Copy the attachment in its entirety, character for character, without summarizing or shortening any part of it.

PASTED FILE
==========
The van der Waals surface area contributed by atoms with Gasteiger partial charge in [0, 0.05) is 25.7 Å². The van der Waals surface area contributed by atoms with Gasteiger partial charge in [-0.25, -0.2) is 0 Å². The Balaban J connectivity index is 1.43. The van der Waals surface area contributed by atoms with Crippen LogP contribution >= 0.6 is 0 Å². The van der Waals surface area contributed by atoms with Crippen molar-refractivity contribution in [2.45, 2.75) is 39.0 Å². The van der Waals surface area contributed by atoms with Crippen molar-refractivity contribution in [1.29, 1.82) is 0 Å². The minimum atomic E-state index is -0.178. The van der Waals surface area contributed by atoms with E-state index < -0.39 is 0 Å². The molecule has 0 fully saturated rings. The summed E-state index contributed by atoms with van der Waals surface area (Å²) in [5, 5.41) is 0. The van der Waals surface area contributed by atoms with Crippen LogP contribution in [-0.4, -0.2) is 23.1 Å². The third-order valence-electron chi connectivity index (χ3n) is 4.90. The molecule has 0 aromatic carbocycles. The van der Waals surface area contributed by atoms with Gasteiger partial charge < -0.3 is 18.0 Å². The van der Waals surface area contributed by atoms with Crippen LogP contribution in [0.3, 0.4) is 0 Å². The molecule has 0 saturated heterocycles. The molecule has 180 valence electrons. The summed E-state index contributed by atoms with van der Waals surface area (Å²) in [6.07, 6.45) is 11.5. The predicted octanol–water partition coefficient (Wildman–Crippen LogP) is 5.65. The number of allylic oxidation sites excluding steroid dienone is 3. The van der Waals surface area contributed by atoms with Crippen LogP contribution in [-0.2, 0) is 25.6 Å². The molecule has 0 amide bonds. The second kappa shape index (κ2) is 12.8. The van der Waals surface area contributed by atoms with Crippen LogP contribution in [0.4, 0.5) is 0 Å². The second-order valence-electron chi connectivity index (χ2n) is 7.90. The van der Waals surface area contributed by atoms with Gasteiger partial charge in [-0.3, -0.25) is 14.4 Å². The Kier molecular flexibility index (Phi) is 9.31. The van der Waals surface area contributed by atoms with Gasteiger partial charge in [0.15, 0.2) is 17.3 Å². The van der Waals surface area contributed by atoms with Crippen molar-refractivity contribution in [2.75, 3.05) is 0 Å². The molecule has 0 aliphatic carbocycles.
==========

The van der Waals surface area contributed by atoms with Gasteiger partial charge in [0, 0.05) is 25.7 Å². The van der Waals surface area contributed by atoms with Gasteiger partial charge in [-0.25, -0.2) is 0 Å². The Balaban J connectivity index is 1.43. The van der Waals surface area contributed by atoms with Crippen LogP contribution >= 0.6 is 0 Å². The van der Waals surface area contributed by atoms with Crippen molar-refractivity contribution in [2.45, 2.75) is 39.0 Å². The van der Waals surface area contributed by atoms with Crippen molar-refractivity contribution in [1.29, 1.82) is 0 Å². The minimum atomic E-state index is -0.178. The van der Waals surface area contributed by atoms with E-state index < -0.39 is 0 Å². The molecule has 0 fully saturated rings. The summed E-state index contributed by atoms with van der Waals surface area (Å²) in [5, 5.41) is 0. The van der Waals surface area contributed by atoms with Crippen LogP contribution in [-0.4, -0.2) is 23.1 Å². The third-order valence-electron chi connectivity index (χ3n) is 4.90. The molecule has 0 aromatic carbocycles. The van der Waals surface area contributed by atoms with Gasteiger partial charge < -0.3 is 18.0 Å². The van der Waals surface area contributed by atoms with Crippen LogP contribution in [0.3, 0.4) is 0 Å². The molecule has 0 saturated heterocycles. The molecule has 180 valence electrons. The summed E-state index contributed by atoms with van der Waals surface area (Å²) in [6.07, 6.45) is 11.5. The predicted octanol–water partition coefficient (Wildman–Crippen LogP) is 5.65. The number of allylic oxidation sites excluding steroid dienone is 3. The van der Waals surface area contributed by atoms with Crippen LogP contribution in [-0.2, 0) is 25.6 Å². The molecule has 0 amide bonds. The second kappa shape index (κ2) is 12.8. The van der Waals surface area contributed by atoms with Crippen LogP contribution in [0.4, 0.5) is 0 Å². The second-order valence-electron chi connectivity index (χ2n) is 7.90. The van der Waals surface area contributed by atoms with Gasteiger partial charge in [-0.3, -0.25) is 14.4 Å². The Kier molecular flexibility index (Phi) is 9.31. The van der Waals surface area contributed by atoms with Gasteiger partial charge in [0.15, 0.2) is 17.3 Å². The van der Waals surface area contributed by atoms with Crippen molar-refractivity contribution in [2.75, 3.05) is 0 Å². The molecule has 0 aliphatic carbocycles.